On 29 May 2011, the day the Pro’s finish the Giro d’Italia in Milan, having completed 3964km, I will roll off from the start line they will have left 23 days earlier. Chasing legends, living my dream – to be a grand tour rider.
So I’ve got gold in the Etape, done the Cingles du Mont Ventoux, cycled the London to Paris a few times, completed a couple of stage rides in the Pyrenees. What next?
One of my dreams is to complete a Grand Tour, however, having been born the wrong sex and converted to cycling well past a Procyclists sell by date (I’ll relinquish the assumption of having the right genes to be a pro rider), the only way I’d get to fulfill my dream would be to ride it myself. Being somewhat logistically challenged – I bear the nickname “The Logistical Wizard” – the best option would be for someone else to organize the event. Someone has!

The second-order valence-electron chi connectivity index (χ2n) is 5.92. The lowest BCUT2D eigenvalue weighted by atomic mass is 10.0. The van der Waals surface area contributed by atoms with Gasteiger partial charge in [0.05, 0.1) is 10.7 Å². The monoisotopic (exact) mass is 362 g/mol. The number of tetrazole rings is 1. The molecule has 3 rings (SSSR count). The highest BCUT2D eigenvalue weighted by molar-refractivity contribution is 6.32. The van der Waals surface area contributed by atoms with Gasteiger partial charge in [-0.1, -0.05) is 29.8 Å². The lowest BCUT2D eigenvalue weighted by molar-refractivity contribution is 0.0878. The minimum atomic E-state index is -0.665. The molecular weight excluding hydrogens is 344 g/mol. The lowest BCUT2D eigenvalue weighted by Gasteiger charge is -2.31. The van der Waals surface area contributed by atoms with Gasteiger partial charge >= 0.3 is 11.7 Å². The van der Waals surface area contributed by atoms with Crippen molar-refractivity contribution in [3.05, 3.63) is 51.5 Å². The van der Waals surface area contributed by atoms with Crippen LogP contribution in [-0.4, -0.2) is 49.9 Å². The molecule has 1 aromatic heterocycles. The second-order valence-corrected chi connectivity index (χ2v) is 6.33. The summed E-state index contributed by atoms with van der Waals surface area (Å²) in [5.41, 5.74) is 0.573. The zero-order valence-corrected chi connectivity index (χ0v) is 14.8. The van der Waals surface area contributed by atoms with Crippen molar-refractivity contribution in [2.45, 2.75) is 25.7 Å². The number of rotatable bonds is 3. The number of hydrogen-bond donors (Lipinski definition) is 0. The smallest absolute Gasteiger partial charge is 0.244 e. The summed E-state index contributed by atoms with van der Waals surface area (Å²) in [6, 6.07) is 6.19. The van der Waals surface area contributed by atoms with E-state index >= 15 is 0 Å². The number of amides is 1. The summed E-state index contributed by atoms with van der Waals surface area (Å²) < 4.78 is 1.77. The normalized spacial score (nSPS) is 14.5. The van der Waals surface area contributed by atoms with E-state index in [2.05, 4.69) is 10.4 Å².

It took 2 months to make up my mind to sign up for the event, partially time off work was one concern, as I have a no-work no-pay job. But more importantly was the challenge ahead. Careful analysis of the Giro d’Italia route reveals a somewhat tougher challenge than riding the Tour de France.
3946km over 21 days, that’s an average of 166km per day. But closer scrutiny shows 9 stages over 200km, 4 of which are in the high mountains.